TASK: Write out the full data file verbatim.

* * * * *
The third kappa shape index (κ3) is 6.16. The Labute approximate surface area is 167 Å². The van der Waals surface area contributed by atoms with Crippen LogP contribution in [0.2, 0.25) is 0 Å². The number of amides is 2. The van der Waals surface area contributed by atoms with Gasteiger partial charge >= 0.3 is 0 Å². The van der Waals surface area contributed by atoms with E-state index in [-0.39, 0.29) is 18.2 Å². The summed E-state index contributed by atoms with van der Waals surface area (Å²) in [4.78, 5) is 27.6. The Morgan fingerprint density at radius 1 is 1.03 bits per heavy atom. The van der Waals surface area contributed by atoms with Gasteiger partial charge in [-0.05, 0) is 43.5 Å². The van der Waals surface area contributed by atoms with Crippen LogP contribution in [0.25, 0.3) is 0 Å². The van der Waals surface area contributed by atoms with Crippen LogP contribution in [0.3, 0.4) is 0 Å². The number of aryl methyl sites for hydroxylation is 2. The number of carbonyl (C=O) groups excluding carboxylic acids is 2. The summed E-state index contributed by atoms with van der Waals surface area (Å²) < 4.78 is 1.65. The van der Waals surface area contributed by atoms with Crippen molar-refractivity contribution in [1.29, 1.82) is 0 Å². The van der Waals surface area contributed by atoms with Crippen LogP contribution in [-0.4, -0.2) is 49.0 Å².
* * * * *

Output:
The third kappa shape index (κ3) is 6.16. The Labute approximate surface area is 167 Å². The van der Waals surface area contributed by atoms with Crippen LogP contribution in [0.2, 0.25) is 0 Å². The number of amides is 2. The van der Waals surface area contributed by atoms with Gasteiger partial charge >= 0.3 is 0 Å². The van der Waals surface area contributed by atoms with E-state index in [-0.39, 0.29) is 18.2 Å². The summed E-state index contributed by atoms with van der Waals surface area (Å²) in [4.78, 5) is 27.6. The Morgan fingerprint density at radius 1 is 1.03 bits per heavy atom. The van der Waals surface area contributed by atoms with Gasteiger partial charge in [-0.05, 0) is 43.5 Å². The van der Waals surface area contributed by atoms with Crippen LogP contribution in [0.25, 0.3) is 0 Å². The van der Waals surface area contributed by atoms with Crippen LogP contribution in [0.3, 0.4) is 0 Å². The number of aryl methyl sites for hydroxylation is 2. The number of carbonyl (C=O) groups excluding carboxylic acids is 2. The summed E-state index contributed by atoms with van der Waals surface area (Å²) < 4.78 is 1.65. The van der Waals surface area contributed by atoms with Crippen molar-refractivity contribution in [1.29, 1.82) is 0 Å². The van der Waals surface area contributed by atoms with Crippen LogP contribution in [-0.4, -0.2) is 49.0 Å².